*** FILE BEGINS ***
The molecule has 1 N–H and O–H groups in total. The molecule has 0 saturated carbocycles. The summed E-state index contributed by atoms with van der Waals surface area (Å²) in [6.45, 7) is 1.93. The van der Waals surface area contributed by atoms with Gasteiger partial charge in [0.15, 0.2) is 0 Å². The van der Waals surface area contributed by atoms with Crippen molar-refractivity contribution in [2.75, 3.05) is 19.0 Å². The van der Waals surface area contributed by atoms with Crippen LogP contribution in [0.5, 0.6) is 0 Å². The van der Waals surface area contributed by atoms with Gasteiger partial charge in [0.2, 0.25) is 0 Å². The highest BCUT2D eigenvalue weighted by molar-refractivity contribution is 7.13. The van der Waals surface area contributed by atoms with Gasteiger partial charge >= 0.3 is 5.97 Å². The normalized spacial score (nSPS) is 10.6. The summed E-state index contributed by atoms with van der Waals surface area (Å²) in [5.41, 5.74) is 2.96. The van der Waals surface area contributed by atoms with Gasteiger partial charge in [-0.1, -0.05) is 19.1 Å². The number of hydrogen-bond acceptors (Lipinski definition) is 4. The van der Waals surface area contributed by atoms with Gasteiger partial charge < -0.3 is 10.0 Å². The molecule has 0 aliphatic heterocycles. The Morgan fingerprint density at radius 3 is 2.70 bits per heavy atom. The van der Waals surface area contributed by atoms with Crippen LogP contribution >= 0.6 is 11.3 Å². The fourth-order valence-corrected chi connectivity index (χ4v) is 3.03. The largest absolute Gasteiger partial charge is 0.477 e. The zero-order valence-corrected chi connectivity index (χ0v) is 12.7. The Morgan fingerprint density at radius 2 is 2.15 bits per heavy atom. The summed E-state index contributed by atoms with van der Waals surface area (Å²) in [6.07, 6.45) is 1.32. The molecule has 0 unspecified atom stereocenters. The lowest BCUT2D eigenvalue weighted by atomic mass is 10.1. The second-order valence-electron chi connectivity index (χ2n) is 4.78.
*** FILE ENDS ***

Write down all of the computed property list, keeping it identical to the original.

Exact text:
The molecule has 1 N–H and O–H groups in total. The molecule has 0 saturated carbocycles. The summed E-state index contributed by atoms with van der Waals surface area (Å²) in [6.45, 7) is 1.93. The van der Waals surface area contributed by atoms with Gasteiger partial charge in [0.15, 0.2) is 0 Å². The van der Waals surface area contributed by atoms with Crippen molar-refractivity contribution in [2.75, 3.05) is 19.0 Å². The van der Waals surface area contributed by atoms with Crippen LogP contribution in [0.5, 0.6) is 0 Å². The van der Waals surface area contributed by atoms with Gasteiger partial charge in [0.2, 0.25) is 0 Å². The highest BCUT2D eigenvalue weighted by molar-refractivity contribution is 7.13. The van der Waals surface area contributed by atoms with Gasteiger partial charge >= 0.3 is 5.97 Å². The normalized spacial score (nSPS) is 10.6. The summed E-state index contributed by atoms with van der Waals surface area (Å²) in [5.41, 5.74) is 2.96. The van der Waals surface area contributed by atoms with Gasteiger partial charge in [-0.1, -0.05) is 19.1 Å². The number of hydrogen-bond acceptors (Lipinski definition) is 4. The van der Waals surface area contributed by atoms with Gasteiger partial charge < -0.3 is 10.0 Å². The molecule has 0 aliphatic heterocycles. The Morgan fingerprint density at radius 3 is 2.70 bits per heavy atom. The van der Waals surface area contributed by atoms with Crippen LogP contribution >= 0.6 is 11.3 Å². The fourth-order valence-corrected chi connectivity index (χ4v) is 3.03. The largest absolute Gasteiger partial charge is 0.477 e. The zero-order valence-corrected chi connectivity index (χ0v) is 12.7. The Morgan fingerprint density at radius 2 is 2.15 bits per heavy atom. The summed E-state index contributed by atoms with van der Waals surface area (Å²) in [6.07, 6.45) is 1.32. The molecule has 0 unspecified atom stereocenters. The lowest BCUT2D eigenvalue weighted by atomic mass is 10.1. The second-order valence-electron chi connectivity index (χ2n) is 4.78.